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08.24.19

Links 25/8/2019: Happy Birthday to Linux, Enlightenment DR 0.23.0 Release

Posted in News Roundup at 9:57 pm by Dr. Roy Schestowitz

  • GNU/Linux

    • The best free alternatives to Windows and Microsoft Office

      Many people don’t realise that there is high-quality, free software available that can compete with Microsoft Office and the Windows operating system.

      While you might feel comfortable using traditional programs and be hesitant to change, you could save thousands of rand just by choosing high-quality freeware over paid software.

      With the right products, it is possible to run a suite of useful programs on your computer without spending a cent.

    • Server

      • Ampere Computing Is Keeping Close Track Of The Linux Performance For Their ARM Servers

        Hardware vendor Ampere Computing with their impressive ARM servers is doing a great job on closely following their hardware’s Linux performance as part of a rigorous continuous testing regiment or ensuring quality, compatibility, and stability while being fully-automated.

        Ampere Computing’s Travis Lazar talked at this week’s Linux Foundation events in San Diego over the importance of continuous regression testing for software and hardware development by talking about their internal workflow and software in place. Their internal system is the “Totally Automated Regression System” or TARS for short. TARS makes use of various open-source components including the Phoronix Test Suite and its vast collection of benchmarks for providing comprehensive test coverage plus Ampere’s own “extensions” to the Phoronix Test Suite. TARS also incorporates the provisioning/configuration responsibilities as well as analysis of the data.

      • [SUSE] Learn how the Multimodal OS can benefit your organization.
      • IBM

        • From ProdOps to DevOps: Surviving and thriving

          For many of us in Production Operations (ProdOps), change is the enemy. If something changes, there is now an opportunity for things that were working just fine to experience problems. It is like a game of Jenga. When will the tower fall because a seemingly minor change unbalances the whole stack of pieces? ProdOps teams hate change so much, that countless frameworks have been invented to “manage” changes; in reality, these frameworks make the procedure for effecting a change so onerous that most people give up and accept the status quo.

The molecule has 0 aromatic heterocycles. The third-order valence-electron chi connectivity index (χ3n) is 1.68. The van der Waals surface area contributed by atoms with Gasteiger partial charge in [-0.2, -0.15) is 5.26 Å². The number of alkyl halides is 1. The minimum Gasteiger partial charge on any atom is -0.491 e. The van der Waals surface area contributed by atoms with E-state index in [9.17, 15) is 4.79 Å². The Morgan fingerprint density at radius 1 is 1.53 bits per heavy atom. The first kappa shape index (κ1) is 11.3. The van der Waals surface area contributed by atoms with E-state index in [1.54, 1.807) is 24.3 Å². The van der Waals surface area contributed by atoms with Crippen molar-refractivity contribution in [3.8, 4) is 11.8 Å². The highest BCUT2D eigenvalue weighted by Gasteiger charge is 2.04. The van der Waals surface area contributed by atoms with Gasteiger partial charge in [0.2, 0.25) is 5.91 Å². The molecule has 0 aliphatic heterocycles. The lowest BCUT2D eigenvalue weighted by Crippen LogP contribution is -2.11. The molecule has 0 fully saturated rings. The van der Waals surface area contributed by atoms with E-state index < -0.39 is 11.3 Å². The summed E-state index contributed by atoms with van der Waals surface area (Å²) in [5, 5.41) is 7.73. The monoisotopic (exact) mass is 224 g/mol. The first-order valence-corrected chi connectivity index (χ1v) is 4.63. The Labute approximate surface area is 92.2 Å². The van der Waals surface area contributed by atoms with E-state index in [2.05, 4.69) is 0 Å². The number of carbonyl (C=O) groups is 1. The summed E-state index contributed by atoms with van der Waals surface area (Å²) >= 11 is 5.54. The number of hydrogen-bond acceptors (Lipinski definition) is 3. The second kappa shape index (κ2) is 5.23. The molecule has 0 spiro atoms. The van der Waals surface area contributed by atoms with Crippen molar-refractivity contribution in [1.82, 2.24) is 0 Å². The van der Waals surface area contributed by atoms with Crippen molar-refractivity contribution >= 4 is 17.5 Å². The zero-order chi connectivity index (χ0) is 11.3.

Actually, that statement is a bit unfair. These frameworks are an attempt to wrap planning and consensus around production changes, thus minimizing potential downtime caused by random or rogue changes (see Why the lone wolf mentality is a sysadmin mistake).

        • Meet Red Hat at VMworld

          As Red Hat’s Ashesh Badani said in his blog post about the reference architecture for OpenShift on VMware’s SDDC stack “… this is just the first step — Red Hat OpenShift 4 brings optimized installation capabilities to a variety of infrastructures and for this, the companies are working towards a VMware Validated Design. We are excited that VMware is working closely with Red Hat to deliver a simplified experience there in the coming months.”

    • Kernel Space

      • How to compile a Linux kernel in the 21st century

        In computing, a kernel is the low-level software that handles communication with hardware and general system coordination. Aside from some initial firmware built into your computer’s motherboard, when you start your computer, the kernel is what provides awareness that it has a hard drive and a screen and a keyboard and a network card. It’s also the kernel’s job to ensure equal time (more or less) is given to each component so that your graphics and audio and filesystem and network all run smoothly, even though they’re running concurrently.

        The quest for hardware support, however, is ongoing, because the more hardware that gets released, the more stuff a kernel must adopt into its code to make the hardware work as expected. It’s difficult to get accurate numbers, but the Linux kernel is certainly among the top kernels for hardware compatibility. Linux operates innumerable computers and mobile phones, embedded system on a chip (SoC) boards for hobbyist and industrial uses, RAID cards, sewing machines, and much more.

      • LG Has Been Working On Reduced Boot Times With Hibernation Optimizations

        LG Electronics has been exploring improvements around hibernation/suspend-to-disk to speed-up the Linux boot process for consumer electronics rather than performing cold boots and as part of that is working towards upstream optimizations.

        While hibernation-based booting is generally quicker than performing cold boots, suspending to disk does yield extra writes to the NAND flash memory on these consumer devices and that is one of the things they are seeking to avoid. So it’s been an effort not only to speed-up the hibernation boot process but also reducing the amount of data that needs to be written out to the flash storage.

      • Happy Birthday, Linux!

        August 25 is the day that, in 1991, a fresh-fasted Finnish college student called Linus Torvalds parked his rear at his desk to announce his “hobby” OS to the world/comp.os.minix newsgroup:-

        “Hello everybody out there using minix,” he began.